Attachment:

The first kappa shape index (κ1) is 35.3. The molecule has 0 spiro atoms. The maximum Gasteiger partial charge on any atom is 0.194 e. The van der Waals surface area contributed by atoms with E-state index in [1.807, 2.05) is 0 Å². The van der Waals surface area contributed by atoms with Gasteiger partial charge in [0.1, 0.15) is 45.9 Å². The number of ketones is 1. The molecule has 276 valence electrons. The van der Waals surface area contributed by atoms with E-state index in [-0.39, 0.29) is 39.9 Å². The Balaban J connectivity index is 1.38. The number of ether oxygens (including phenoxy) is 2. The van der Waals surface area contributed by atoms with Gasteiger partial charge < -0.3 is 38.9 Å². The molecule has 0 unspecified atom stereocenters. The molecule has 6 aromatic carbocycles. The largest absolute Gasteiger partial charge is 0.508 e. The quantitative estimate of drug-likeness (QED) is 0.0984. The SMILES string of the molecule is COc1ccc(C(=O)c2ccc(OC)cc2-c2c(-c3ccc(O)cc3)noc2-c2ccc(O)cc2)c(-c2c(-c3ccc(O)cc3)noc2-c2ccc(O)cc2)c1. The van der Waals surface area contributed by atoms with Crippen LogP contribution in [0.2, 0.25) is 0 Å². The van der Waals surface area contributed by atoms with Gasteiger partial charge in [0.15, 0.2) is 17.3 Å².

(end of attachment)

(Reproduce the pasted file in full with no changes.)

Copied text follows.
The first kappa shape index (κ1) is 35.3. The molecule has 0 spiro atoms. The maximum Gasteiger partial charge on any atom is 0.194 e. The van der Waals surface area contributed by atoms with E-state index in [1.807, 2.05) is 0 Å². The van der Waals surface area contributed by atoms with Gasteiger partial charge in [0.1, 0.15) is 45.9 Å². The number of ketones is 1. The molecule has 276 valence electrons. The van der Waals surface area contributed by atoms with E-state index in [-0.39, 0.29) is 39.9 Å². The Balaban J connectivity index is 1.38. The number of ether oxygens (including phenoxy) is 2. The van der Waals surface area contributed by atoms with Gasteiger partial charge < -0.3 is 38.9 Å². The molecule has 0 unspecified atom stereocenters. The molecule has 6 aromatic carbocycles. The largest absolute Gasteiger partial charge is 0.508 e. The quantitative estimate of drug-likeness (QED) is 0.0984. The SMILES string of the molecule is COc1ccc(C(=O)c2ccc(OC)cc2-c2c(-c3ccc(O)cc3)noc2-c2ccc(O)cc2)c(-c2c(-c3ccc(O)cc3)noc2-c2ccc(O)cc2)c1. The van der Waals surface area contributed by atoms with Crippen LogP contribution in [0.2, 0.25) is 0 Å². The van der Waals surface area contributed by atoms with Gasteiger partial charge in [0.15, 0.2) is 17.3 Å².